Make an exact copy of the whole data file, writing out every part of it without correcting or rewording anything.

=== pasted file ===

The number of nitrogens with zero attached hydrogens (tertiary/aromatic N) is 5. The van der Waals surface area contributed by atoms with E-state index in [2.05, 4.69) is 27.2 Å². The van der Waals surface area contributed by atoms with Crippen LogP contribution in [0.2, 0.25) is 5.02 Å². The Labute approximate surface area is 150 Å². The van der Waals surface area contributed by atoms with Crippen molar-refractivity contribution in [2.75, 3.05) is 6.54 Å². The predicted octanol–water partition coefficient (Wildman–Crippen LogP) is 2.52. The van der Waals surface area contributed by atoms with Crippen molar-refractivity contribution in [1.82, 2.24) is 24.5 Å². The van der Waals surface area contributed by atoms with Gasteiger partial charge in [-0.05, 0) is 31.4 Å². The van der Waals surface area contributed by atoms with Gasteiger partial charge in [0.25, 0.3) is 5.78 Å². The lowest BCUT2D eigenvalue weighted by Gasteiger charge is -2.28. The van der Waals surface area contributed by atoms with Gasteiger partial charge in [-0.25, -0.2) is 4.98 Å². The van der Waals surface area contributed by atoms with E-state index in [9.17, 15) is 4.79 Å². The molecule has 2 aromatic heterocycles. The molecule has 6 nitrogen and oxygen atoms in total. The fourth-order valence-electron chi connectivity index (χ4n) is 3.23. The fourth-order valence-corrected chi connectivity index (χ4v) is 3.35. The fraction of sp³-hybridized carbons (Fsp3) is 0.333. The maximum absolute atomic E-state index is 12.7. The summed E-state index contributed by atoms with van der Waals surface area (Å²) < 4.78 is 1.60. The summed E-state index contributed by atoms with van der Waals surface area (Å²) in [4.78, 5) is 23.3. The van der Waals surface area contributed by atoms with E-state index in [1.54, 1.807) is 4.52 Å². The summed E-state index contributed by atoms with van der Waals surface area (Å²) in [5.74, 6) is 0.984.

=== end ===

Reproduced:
The number of nitrogens with zero attached hydrogens (tertiary/aromatic N) is 5. The van der Waals surface area contributed by atoms with E-state index in [2.05, 4.69) is 27.2 Å². The van der Waals surface area contributed by atoms with Crippen LogP contribution in [0.2, 0.25) is 5.02 Å². The Labute approximate surface area is 150 Å². The van der Waals surface area contributed by atoms with Crippen molar-refractivity contribution in [2.75, 3.05) is 6.54 Å². The predicted octanol–water partition coefficient (Wildman–Crippen LogP) is 2.52. The van der Waals surface area contributed by atoms with Crippen molar-refractivity contribution in [1.82, 2.24) is 24.5 Å². The van der Waals surface area contributed by atoms with Gasteiger partial charge in [-0.05, 0) is 31.4 Å². The van der Waals surface area contributed by atoms with Gasteiger partial charge in [0.25, 0.3) is 5.78 Å². The lowest BCUT2D eigenvalue weighted by Gasteiger charge is -2.28. The van der Waals surface area contributed by atoms with Gasteiger partial charge in [-0.25, -0.2) is 4.98 Å². The van der Waals surface area contributed by atoms with E-state index in [9.17, 15) is 4.79 Å². The molecule has 2 aromatic heterocycles. The molecule has 6 nitrogen and oxygen atoms in total. The fourth-order valence-electron chi connectivity index (χ4n) is 3.23. The fourth-order valence-corrected chi connectivity index (χ4v) is 3.35. The fraction of sp³-hybridized carbons (Fsp3) is 0.333. The maximum absolute atomic E-state index is 12.7. The summed E-state index contributed by atoms with van der Waals surface area (Å²) < 4.78 is 1.60. The summed E-state index contributed by atoms with van der Waals surface area (Å²) in [4.78, 5) is 23.3. The van der Waals surface area contributed by atoms with E-state index in [1.54, 1.807) is 4.52 Å². The summed E-state index contributed by atoms with van der Waals surface area (Å²) in [5.74, 6) is 0.984.